But next? ‘Me and Kevin (Wilkinson – drums) and Anthony (Thistlethwaite – sax), had a group called The Red And Black. We did two gigs. That group was a bit ‘loose’. But that was the last time I played on stage… before the Waterboys.’


May 1979 – “All The Boys Love Carrie” c/w “That Not Enough” (New Pleasures Z1) Mike Scott (lead vocals and rhythm guitar), John Caldwell (lead guitar), Jim Geddes (bass), ‘Crigg’ Ian Walter Greig (drums)

1979 – “Death In Venice” c/w “Mafia” + “Goodbye 1970s” as by DNV (New Pleasures Z2), all Mike Scott compositions

February 1980 – “Whatever Happened To The West” c/w “Goodbye 1970s” (Virgin VS 320)

December 1980 – “Only Heroes Live Forever” c/w “Heaven Gets Closer Every Day” (Chicken Jazz JAZZ 1) Producer, Alan Mair. With Mike Scott (vocals), John Caldwell (guitar), Willie Kirkwood (bass), Chic McLaughlin (drums)

April 1981 – “Soul To Soul” c/w “A Woman’s Place” + “God On The Screen” (Chicken Jazz JAZZ 3) with Adrian Johnston (drums on B-side tracks), Ally Donaldson (sax on A-side), Mike Scott (vocals, violin, keyboards), Kirkwood, Caldwell, McLaughlin

1981 – ‘I’m Sorry That I Beat You, I’m Sorry That I Screamed, But For A Moment There I Really Lost Control’ (cassette album, Chicken Jazz ) with “This Could Be Hell”, “My Darkest Hour”, Lightning That Strikes Twice”, “Graduation Day”, “Another Kind Of Circus”, “Out Of Control”, “Only Heroes Live Forever”, “All The Boys Love Carrie”

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The Patti Smith connection/preoccupation is an obvious follow-on. ‘I saw her do a poetry reading in Edinburgh in 1978,’ he sounds wistful. ‘She was fantastic, everything that she did. When she was in Edinburgh she had a piano – no microphone or anything, just this upright piano. And she did “The Hunter Gets Captured By The Game” – the Smokey Robinson song, and a few of her own songs that never came out on record – ever. All those lovely obscure songs.’ Then, more brightly, ‘I’ve got ‘em all on tape.’

My confession that I also have Patti Smith live poetry tapes (1978, ‘Köln Reading’) grabs his interest, and before the evening’s done we’ve worked out some furtive trading arrangements. But first, pursuing the Patti Smith theme – didn’t the Waterboys spend time in New York with Patti’s bassist Lenny Kaye? Didn’t he produce some aborted session for the first album (‘The Waterboys’, July 1983)?

‘Yes, he did. I love his guitar playing, and wanted to co-produce myself with him, sort of match my songs with his ‘Patti Smith Group’ feel. But my record company, Ensign, came between us, and turned it into HIM producing ME. He played bass on the sessions and supplied the drummer from his own ‘Lenny Kaye Connection’ group. We spent three days rehearsing and four days in the studio. Because he was producing he was telling me ‘you’re playing too much guitar, Mike,’ or ‘you’re playing too much piano. Cool it down. Let’s make this one sound like the Rolling Stones.’ But I think, you must beware of that. We did a song called “Bury My Heart” and he tried to make it sound like the Stones, and it just… didn’t work. He was a great guy. It was great being with him for the pleasure – but for the WORK, it was no good at all. I would have been much better doing it myself. Maybe if I’d been producing, using Lenny on guitar – for INSPIRATION in other words, it would’ve been better.’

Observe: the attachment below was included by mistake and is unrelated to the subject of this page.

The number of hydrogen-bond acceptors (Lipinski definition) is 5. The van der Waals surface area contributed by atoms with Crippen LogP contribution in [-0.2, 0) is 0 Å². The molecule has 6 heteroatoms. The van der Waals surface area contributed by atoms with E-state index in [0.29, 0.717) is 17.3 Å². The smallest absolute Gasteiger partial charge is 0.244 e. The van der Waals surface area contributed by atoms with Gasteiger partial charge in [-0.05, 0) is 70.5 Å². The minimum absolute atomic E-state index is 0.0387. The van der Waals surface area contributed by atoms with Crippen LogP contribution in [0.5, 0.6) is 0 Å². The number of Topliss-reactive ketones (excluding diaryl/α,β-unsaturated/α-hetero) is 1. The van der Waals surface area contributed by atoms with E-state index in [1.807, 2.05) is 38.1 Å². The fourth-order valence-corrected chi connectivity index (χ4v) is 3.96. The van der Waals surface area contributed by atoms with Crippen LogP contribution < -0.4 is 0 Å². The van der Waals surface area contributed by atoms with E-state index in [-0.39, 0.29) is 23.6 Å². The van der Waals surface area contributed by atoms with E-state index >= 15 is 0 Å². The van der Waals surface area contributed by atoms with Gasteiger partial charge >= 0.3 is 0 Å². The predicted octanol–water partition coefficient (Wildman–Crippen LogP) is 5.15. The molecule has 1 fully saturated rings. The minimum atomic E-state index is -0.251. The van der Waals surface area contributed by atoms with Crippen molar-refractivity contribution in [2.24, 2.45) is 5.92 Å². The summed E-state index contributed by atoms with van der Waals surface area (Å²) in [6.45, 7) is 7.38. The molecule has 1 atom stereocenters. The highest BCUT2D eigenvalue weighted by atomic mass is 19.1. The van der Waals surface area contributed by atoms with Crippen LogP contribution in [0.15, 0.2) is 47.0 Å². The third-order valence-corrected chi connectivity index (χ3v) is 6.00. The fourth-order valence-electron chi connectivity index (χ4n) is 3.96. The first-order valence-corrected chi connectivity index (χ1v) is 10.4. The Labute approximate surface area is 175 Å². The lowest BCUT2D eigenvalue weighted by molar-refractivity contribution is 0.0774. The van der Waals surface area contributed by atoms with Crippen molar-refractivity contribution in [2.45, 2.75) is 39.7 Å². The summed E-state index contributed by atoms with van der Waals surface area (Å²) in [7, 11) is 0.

Did any recorded work come out of the Lenny Kaye sessions? ‘There’s four tracks, “Bury My Heart”, ‘Savage Earth Heart” – do you know that song?, “Girl In The Swing” and “It Should Have Been You”. But we didn’t release those versions. The versions that are on the records are my demo’s that they let us do ourselves. The stuff we did with Lenny remains on a cassette tape in my room, ‘cos it was really sluttish. Didn’t work at all. The sounds were appalling.’

Did you get any interesting stories about Patti Smith?

‘From him? I don’t think so. We talked a lot, but about Patti Smith…? I’m trying to think. The thing that always intrigued me most was what songs they played. That’s what I was interested in. And I was asking Lenny when did they first play “Redondo Beach”, when did they first play “My Mafia” – the reggae song, things like that. I thought Lenny could teach me some of the songs. It’s fascinating all that…’

…all that junkyard angels stuff, liner notes, matrix numbers?

‘Yeah. Reading the run-out grooves.’

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The Waterboys started live work in February 1984, and that was after eighteen-months without setting foot on stage. Also, the Waterboys’ line-up had shed Another Pretty Face’s strong regional base. ‘Everybody came from all over the place. Edinburgh is only one-fifth of our locations!’ But press-word on Waterboys came slightly before that live debut. ‘Melody Maker’ made the group’s first release – “A Girl Called Johnny”, it’s ‘Single Of The Week’, praising it thus, ‘there’s an invigorating instability in their approach to Rock ‘n’ Roll, (an) insistent verve, an intimidating sax penetrates the action with unfaltering belligerence, and Mr Scott delivers his unlikely reminiscences with a riveting manic edge’ (19 April 1983). The record was produced by Rupert Hine and issued through Scott’s own Chicken Jazz label. Mike claimed Patti Smith as inspiration behind the lyric – ‘I remember a girl called Johnny, black as hell, white as a ghost/ Don’t talk of life or death, she’d say, I’ve had enough of both.’